Thursday, 24 September 2015

Worst villain plans in Doctor Who

 
For a television show that has stretched decades and featured all sorts of villains, monsters and weird plots, Doctor Who has had its fair share of...strange villain plans. For some villains, trying to take over the Earth is enough. For others, their plan often involves a gaping hole and the question "...just what were you hoping to achieve?"

What are the most ridiculous villain plans in the history of the show though? There are certainly a lot, though to be fair on the other villains I'm going to restrict the amount of times I refer to an episode with the Master, as all of his plans are completely rubbish.


Trial of a Time Lord
Villain: The Valeyard
Plan: Have the Doctor killed and cover up the existence of Ravalox

The High Council of the Time Lords have put the Doctor on trial for the sole reason of having him discredited and killed. In a previous adventure, the Doctor had stumbled across the planet Ravalox, which was a future Earth devastated by the Time Lords. The Doctor didn't even realise this at the time though; just the fact that he might work it out was enough to sign his death warrant.

So it's very, very important to the Time Lords that no-one else find out about Ravalox. To this end, the employ the Valeyard, an evil future Doctor, and promise him the Doctor's remaining regenerations if he gets himself killed. That's not the rubbish plan, we assume the Time Lords have this power because hey, they're Time Lords.

The trial is clearly a matter of public record. If it was just the corrupt High Council in on it, they could have just shived the Doctor the moment the courtroom doors were closed. The high ranking Time Lords at the trial are thus not complicit in the High Council's actions, and it is their presence that legitimises the trial. The trial whose entire point is to cover up the Ravalox affair and ensure the Doctor dies so no-one finds out about it.

So with all of time and space to choose from, the Valeyard's first evidence is "What the Doctor did on the planet Ravalox." Again, the Doctor didn't even discover the truth about Ravalox, and would have happily gone on his way and never found out about it if it were not for the trial. It was his mere precence there that risked discovery. Why then does the High Council's prosecutor decide to beam a live-action replay of the events to the courtroom and presumably across all of Gallifrey?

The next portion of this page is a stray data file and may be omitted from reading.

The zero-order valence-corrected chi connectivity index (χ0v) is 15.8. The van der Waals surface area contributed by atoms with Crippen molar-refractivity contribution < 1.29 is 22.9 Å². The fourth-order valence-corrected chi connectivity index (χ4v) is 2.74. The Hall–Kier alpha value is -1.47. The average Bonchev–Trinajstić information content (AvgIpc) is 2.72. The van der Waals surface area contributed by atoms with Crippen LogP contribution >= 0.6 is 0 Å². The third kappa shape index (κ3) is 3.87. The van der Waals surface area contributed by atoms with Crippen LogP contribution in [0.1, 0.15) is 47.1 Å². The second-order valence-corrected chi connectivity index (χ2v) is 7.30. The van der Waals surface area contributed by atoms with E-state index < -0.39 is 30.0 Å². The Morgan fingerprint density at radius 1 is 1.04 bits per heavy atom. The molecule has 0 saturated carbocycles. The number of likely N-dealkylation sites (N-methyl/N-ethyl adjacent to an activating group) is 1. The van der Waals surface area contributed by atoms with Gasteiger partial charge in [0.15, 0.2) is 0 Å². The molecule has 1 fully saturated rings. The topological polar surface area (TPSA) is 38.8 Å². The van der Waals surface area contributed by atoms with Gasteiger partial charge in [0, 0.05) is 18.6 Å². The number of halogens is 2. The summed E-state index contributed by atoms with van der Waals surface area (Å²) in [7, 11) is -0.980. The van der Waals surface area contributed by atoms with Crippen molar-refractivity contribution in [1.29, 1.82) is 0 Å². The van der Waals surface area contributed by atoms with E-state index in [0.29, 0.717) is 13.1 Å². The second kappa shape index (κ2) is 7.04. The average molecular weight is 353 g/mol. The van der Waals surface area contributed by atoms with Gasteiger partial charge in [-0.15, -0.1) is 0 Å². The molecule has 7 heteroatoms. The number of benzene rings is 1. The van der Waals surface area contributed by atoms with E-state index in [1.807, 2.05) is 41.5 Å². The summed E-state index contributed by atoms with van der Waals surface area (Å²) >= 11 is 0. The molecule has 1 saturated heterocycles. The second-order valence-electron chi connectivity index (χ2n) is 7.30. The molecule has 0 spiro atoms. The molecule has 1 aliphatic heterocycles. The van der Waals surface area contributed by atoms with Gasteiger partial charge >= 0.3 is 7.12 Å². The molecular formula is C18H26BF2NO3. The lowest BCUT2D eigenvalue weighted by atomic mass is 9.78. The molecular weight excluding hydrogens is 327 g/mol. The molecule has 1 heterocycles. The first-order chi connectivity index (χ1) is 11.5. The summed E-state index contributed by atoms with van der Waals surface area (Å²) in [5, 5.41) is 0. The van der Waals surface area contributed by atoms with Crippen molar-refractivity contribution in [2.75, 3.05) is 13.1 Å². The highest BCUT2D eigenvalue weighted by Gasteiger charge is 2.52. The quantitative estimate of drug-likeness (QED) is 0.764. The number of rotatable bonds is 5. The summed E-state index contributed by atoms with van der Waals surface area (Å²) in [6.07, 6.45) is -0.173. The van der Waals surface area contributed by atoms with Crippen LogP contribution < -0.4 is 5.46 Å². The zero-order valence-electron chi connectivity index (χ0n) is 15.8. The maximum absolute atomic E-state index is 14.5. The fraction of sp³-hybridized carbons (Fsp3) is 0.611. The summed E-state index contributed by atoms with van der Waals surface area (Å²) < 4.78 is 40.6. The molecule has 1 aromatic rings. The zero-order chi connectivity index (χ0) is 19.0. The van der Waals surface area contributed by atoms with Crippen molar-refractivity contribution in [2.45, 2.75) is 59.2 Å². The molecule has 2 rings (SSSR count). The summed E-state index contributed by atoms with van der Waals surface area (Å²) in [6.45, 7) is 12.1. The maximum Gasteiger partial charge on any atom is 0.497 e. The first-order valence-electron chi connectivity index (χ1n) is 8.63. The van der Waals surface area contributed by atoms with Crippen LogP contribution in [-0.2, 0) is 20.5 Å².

What's the Valeyard's next move? He shows an adventure where the Doctor is clearly mind-controlled, and ends with the High Council of Time Lords interfering in the natural development of a planet by ordering the assassination of Crozier and Peri.

The Valeyard precided over the worst cover-up in history. Of course, there are some readings where he is secretly heroic and is using the trial to draw attention to the High Council's douchebaggery. But given that the entire purpose of the trial was to ensure this information didn't get out, using it as exhibit A was hardly the best move.


Lake Astronaut (Series 6)
Villain: The Silence
Plan: Kill the Doctor

The entire goal of the Silence was to kill the Doctor. It was vital that they needed him dead - but how? Poison perhaps? Maybe an assassin? They could travel in time and had amazing hypnotic and stealth powers, giving them a range of deadly ways to murder him before he even knew about it?

Of course, there was only one way to do it - the good old 'Lake Astronaut' routine! Why go for an over-complex plan that could fail when you can fall back on that tried and trusted method of hiding someone in a spacesuit under a lake, jump out going "tee hee hee" and then shooting your quarry. It's a classic!

Series 6 of Doctor Who set up an entire mystery plot asking "Why is there an astronaut hiding in a lake that wants to kill the Doctor," the answer being "because there is an astronaut hiding in a lake that wants to kill the Doctor." At no point is it ever explained why this is the sanest plan on the table.
Fans have scrambled about for an explanation after the fact - the best one being that the 'Lake Astronaut who kills the Doctor' was some sort of established event/myth that the Silence made come true for them, having to do it that way due to predeterminism. This is a nice idea, but it's never stated on screen. All that's stated on screen is that the Silence are barking mad.